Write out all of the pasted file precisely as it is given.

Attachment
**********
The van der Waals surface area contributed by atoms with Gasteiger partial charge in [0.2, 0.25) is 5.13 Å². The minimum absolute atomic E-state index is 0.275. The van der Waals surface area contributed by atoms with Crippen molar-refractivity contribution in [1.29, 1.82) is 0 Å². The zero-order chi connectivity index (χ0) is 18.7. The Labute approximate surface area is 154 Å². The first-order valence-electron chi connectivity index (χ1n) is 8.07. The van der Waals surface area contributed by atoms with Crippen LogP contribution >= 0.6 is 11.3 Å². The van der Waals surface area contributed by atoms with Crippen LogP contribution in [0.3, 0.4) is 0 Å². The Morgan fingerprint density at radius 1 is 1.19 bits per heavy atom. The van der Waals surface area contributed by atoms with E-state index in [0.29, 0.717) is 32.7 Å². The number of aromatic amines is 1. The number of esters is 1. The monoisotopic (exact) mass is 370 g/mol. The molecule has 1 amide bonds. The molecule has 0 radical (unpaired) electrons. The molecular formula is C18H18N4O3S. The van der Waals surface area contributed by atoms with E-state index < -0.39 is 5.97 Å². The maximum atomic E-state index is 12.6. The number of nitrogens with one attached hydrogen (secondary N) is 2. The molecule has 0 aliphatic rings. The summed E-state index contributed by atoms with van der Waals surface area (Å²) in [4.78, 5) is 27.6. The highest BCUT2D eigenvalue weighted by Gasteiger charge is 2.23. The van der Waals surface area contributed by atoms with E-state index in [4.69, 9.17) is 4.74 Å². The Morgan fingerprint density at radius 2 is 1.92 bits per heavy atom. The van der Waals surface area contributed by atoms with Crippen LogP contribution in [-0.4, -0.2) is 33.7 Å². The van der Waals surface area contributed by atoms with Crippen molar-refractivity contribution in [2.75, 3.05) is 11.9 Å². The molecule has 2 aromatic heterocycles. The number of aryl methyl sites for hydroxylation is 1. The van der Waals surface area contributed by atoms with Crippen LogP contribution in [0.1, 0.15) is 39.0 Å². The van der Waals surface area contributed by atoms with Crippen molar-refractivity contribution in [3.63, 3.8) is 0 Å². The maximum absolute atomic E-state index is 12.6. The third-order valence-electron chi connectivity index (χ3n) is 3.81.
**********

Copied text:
The van der Waals surface area contributed by atoms with Gasteiger partial charge in [0.2, 0.25) is 5.13 Å². The minimum absolute atomic E-state index is 0.275. The van der Waals surface area contributed by atoms with Crippen molar-refractivity contribution in [1.29, 1.82) is 0 Å². The zero-order chi connectivity index (χ0) is 18.7. The Labute approximate surface area is 154 Å². The first-order valence-electron chi connectivity index (χ1n) is 8.07. The van der Waals surface area contributed by atoms with Crippen LogP contribution >= 0.6 is 11.3 Å². The van der Waals surface area contributed by atoms with Crippen LogP contribution in [0.3, 0.4) is 0 Å². The Morgan fingerprint density at radius 1 is 1.19 bits per heavy atom. The van der Waals surface area contributed by atoms with E-state index in [0.29, 0.717) is 32.7 Å². The number of aromatic amines is 1. The number of esters is 1. The monoisotopic (exact) mass is 370 g/mol. The molecule has 1 amide bonds. The molecule has 0 radical (unpaired) electrons. The molecular formula is C18H18N4O3S. The van der Waals surface area contributed by atoms with E-state index < -0.39 is 5.97 Å². The maximum atomic E-state index is 12.6. The number of nitrogens with one attached hydrogen (secondary N) is 2. The molecule has 0 aliphatic rings. The summed E-state index contributed by atoms with van der Waals surface area (Å²) in [4.78, 5) is 27.6. The highest BCUT2D eigenvalue weighted by Gasteiger charge is 2.23. The van der Waals surface area contributed by atoms with E-state index in [4.69, 9.17) is 4.74 Å². The Morgan fingerprint density at radius 2 is 1.92 bits per heavy atom. The van der Waals surface area contributed by atoms with Crippen LogP contribution in [-0.4, -0.2) is 33.7 Å². The van der Waals surface area contributed by atoms with Crippen molar-refractivity contribution in [2.75, 3.05) is 11.9 Å². The molecule has 2 aromatic heterocycles. The number of aryl methyl sites for hydroxylation is 1. The van der Waals surface area contributed by atoms with Crippen LogP contribution in [0.1, 0.15) is 39.0 Å². The van der Waals surface area contributed by atoms with Crippen molar-refractivity contribution in [3.63, 3.8) is 0 Å². The maximum absolute atomic E-state index is 12.6. The third-order valence-electron chi connectivity index (χ3n) is 3.81.